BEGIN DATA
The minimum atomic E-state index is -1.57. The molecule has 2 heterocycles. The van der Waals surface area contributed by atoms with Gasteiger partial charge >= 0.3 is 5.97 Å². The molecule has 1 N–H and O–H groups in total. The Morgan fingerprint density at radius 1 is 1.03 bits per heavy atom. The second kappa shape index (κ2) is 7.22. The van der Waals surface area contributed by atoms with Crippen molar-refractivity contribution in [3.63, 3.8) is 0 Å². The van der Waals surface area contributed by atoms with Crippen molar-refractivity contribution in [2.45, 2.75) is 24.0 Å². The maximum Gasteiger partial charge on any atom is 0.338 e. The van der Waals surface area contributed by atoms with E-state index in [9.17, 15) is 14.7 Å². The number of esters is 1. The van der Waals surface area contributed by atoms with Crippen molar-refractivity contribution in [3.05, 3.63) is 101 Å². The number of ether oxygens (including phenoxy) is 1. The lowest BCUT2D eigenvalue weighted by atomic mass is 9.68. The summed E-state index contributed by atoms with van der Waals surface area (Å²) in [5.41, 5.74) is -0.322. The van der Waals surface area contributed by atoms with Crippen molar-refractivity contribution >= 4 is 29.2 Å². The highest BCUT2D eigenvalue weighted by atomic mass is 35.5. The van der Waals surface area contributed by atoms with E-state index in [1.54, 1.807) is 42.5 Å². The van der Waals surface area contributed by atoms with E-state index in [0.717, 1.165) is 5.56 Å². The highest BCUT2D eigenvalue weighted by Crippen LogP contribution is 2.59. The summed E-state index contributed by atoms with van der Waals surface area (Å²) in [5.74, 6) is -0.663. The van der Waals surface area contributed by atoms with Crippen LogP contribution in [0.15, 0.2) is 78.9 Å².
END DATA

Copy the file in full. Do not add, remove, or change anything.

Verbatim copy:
The minimum atomic E-state index is -1.57. The molecule has 2 heterocycles. The van der Waals surface area contributed by atoms with Gasteiger partial charge >= 0.3 is 5.97 Å². The molecule has 1 N–H and O–H groups in total. The Morgan fingerprint density at radius 1 is 1.03 bits per heavy atom. The second kappa shape index (κ2) is 7.22. The van der Waals surface area contributed by atoms with Crippen molar-refractivity contribution in [3.63, 3.8) is 0 Å². The van der Waals surface area contributed by atoms with Crippen molar-refractivity contribution in [2.45, 2.75) is 24.0 Å². The maximum Gasteiger partial charge on any atom is 0.338 e. The van der Waals surface area contributed by atoms with E-state index in [9.17, 15) is 14.7 Å². The number of esters is 1. The van der Waals surface area contributed by atoms with Crippen molar-refractivity contribution in [3.05, 3.63) is 101 Å². The number of ether oxygens (including phenoxy) is 1. The lowest BCUT2D eigenvalue weighted by atomic mass is 9.68. The summed E-state index contributed by atoms with van der Waals surface area (Å²) in [5.41, 5.74) is -0.322. The van der Waals surface area contributed by atoms with Crippen molar-refractivity contribution >= 4 is 29.2 Å². The highest BCUT2D eigenvalue weighted by atomic mass is 35.5. The van der Waals surface area contributed by atoms with E-state index in [1.54, 1.807) is 42.5 Å². The van der Waals surface area contributed by atoms with E-state index in [0.717, 1.165) is 5.56 Å². The highest BCUT2D eigenvalue weighted by Crippen LogP contribution is 2.59. The summed E-state index contributed by atoms with van der Waals surface area (Å²) in [5.74, 6) is -0.663. The van der Waals surface area contributed by atoms with Crippen LogP contribution in [0.15, 0.2) is 78.9 Å².